Agassi to face a champion on wave of emotion

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TENNIS When the point was made that Andre Agassi was sailing through his first Australian Open, it was not meant to be taken literally.

Within five minutes of the Las Vegan advancing to meet Pete Sampras in tomorrow's men's singles final, a freak storm caused the River Yarra to flood the Centre Court at Flinders Park.

But for the timing of Aaron Krickstein's decision to retire from their semi-final because of a groin injury, with Agassi leading, 6-4, 6-4, 3-0, the players would have been treading three inches of water on the rubberised concrete.

The irony is that yesterday's match was played indoors, beneath the stadium's retractable roof. Suddenly, the place was wetter than Wimbledon at its worst.

It was not the first time the Centre Court at the National Tennis Centre had been flooded. It happend in October, 1989, when Torvill and Dean performed at the stadium. On that occasion, the ice melted.

Geoff Pollard, the president of Tennis Australia, recalled that mishap yesterday when reassuring the public that the show would go on. "Our experience indicates that the court will be absolutely fine," he said.

Two years ago, when the organisers experimented with an electronic line-calling system on No 2 Court, water seeped into the incisions made to install the wiring, and the surface bubbled.

Not even Agassi was bubbling yesterday. Pleased though he was to have reached the final, he seemed as disappointed as the 15,000 spectators that Krickstein had not been fit enough to make a match of it. "It's tough to get back to hitting the ball at yourbest when you know the guy you're playing is not," he said.

Krickstein's career has been a catalogue of injuries, but none frustrated him as much as this one. "You work hard to get to this stage in a tournament, a big one," he said, "and to get injured at the beginning of the match is tough. Ironically, I'd been worried about a hamstring for three or four days, and then I pulled something else.''

So the all-American semi-finals whittled down to the finale everybody wants to see: Sampras, the world No 1, against Agassi, the world No 2; serve and volley versus return and drive; solid style versus showmanship.

Agassi arrived in Australia with his hair cropped, a set of baggy new clothes to wear, and a bandana to set them off. But in the past week Sampras has accomplished more by striving, rather than striving for effect.

The defending champion's one concession to emotion, his sobbing on court during the final set of the quarter-final against Jim Courier, was a human response to the illness of his coach, Tim Gullikson. It won him more friends than his elegant shot-making had achieved in the past.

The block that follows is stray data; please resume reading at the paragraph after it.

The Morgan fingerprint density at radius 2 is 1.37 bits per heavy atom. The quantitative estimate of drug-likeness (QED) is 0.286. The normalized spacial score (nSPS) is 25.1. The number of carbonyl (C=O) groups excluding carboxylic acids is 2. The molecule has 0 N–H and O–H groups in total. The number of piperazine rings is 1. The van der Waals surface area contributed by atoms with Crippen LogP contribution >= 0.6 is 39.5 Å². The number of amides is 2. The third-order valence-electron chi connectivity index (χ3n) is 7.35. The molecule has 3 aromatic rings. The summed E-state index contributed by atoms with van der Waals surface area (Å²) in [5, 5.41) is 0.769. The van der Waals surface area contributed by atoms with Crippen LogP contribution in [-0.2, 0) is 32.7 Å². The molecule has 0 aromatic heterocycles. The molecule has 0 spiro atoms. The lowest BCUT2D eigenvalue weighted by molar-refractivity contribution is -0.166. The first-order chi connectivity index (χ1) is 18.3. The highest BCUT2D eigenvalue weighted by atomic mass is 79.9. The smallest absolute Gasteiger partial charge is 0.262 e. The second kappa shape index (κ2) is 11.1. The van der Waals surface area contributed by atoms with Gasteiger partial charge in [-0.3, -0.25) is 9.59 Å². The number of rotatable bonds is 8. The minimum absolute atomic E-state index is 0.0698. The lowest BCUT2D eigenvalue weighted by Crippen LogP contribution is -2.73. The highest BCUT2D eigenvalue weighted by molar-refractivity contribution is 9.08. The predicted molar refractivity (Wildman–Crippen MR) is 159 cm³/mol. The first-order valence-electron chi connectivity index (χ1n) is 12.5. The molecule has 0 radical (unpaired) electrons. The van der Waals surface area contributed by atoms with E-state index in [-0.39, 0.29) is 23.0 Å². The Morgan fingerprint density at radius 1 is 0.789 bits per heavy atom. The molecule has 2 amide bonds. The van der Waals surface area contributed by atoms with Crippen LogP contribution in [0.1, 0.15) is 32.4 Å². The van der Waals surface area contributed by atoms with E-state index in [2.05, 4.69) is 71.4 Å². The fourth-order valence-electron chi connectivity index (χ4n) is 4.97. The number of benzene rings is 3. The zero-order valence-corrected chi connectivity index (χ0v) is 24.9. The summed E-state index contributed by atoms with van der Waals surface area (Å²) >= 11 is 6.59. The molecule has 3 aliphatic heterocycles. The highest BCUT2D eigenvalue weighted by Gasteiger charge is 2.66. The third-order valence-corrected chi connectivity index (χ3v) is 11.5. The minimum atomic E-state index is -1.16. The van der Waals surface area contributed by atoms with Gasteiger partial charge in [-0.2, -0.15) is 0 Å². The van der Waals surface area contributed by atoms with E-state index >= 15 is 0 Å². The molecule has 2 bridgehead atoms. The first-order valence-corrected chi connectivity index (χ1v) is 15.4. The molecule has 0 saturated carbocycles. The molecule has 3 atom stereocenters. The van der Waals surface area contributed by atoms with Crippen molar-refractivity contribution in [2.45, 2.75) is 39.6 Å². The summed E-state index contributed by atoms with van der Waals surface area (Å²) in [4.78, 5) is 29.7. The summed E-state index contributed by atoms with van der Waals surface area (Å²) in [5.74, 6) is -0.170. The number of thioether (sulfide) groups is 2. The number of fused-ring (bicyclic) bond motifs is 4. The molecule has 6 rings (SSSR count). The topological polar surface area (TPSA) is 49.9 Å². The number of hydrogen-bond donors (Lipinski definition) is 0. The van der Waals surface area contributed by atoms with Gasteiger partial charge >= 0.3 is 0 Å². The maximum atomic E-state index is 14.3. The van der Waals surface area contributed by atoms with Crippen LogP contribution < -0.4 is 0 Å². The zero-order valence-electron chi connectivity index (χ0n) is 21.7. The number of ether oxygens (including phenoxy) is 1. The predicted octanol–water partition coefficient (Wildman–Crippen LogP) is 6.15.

Yet the tears were only one element of Sampras's dramatic journey to the final. Courier, the ninth seed, was demoralised when Sampras recovered from two sets down, as was Magnus Larsson, the 15th seed, in the previous round. On top of all that, sufficentstamina remained for Sampras to overcome Michael Chang in four sets in Thursday's semi-final.

Agassi, in contrast, has won six matches without really being tested, partly because of his level of performance, but also because none of a string of unseeded opponents offered a serious threat.

To use Agassi's words, his progress to the semi-final provided "incredible practice". Yesterday, because of Krickstein's injury, he did not even have to finish what was only his 18th set of the tournament.

Sampras has had little need of practice, and we must trust that two days off will replenish him. If he is able to raise his game again, it will be interesting to see how Agassi responds to being under put under pressure for the first time.

"I think the dynamics of the match on Sunday is going to bring out the best in me," Agassi said. "You can argue both sides, whether it's good to have a tough match under your belt and then compromise your fitness, or whether it's better to get through and be fresh and ready to play. I feel like I'm hitting the ball well, and I feel good. Every match, I've been anticipating a tough one, and, hopefully, come Sunday, it will be a good one.''

That said, Agassi, who has experienced joy and disappointment in Grand Slam finals, winning Wimbledon and the United States Open after losing twice in Paris and once in New York, is more concerned with the result rather than the quality of the match.

"It certainly has all the ingredients necessary for a great match," he said, "but I'm going to go out there and try to win. If he's at his best, then he's at his best. But whether he is or not is not going to make a difference with my side of the net, and that's kind of my mentality.''

Sampras, who leads 7-5 in their head-to-head record, will try to approach the contest in a similar frame of mind, and if form and fitness counterbalance, we could be in for a thriller. But we can do without another Yarra wave.

n The men's final will be broadcast live on BBC2 at 5.45am tomorrow with highlights at 5.40pm on Monday.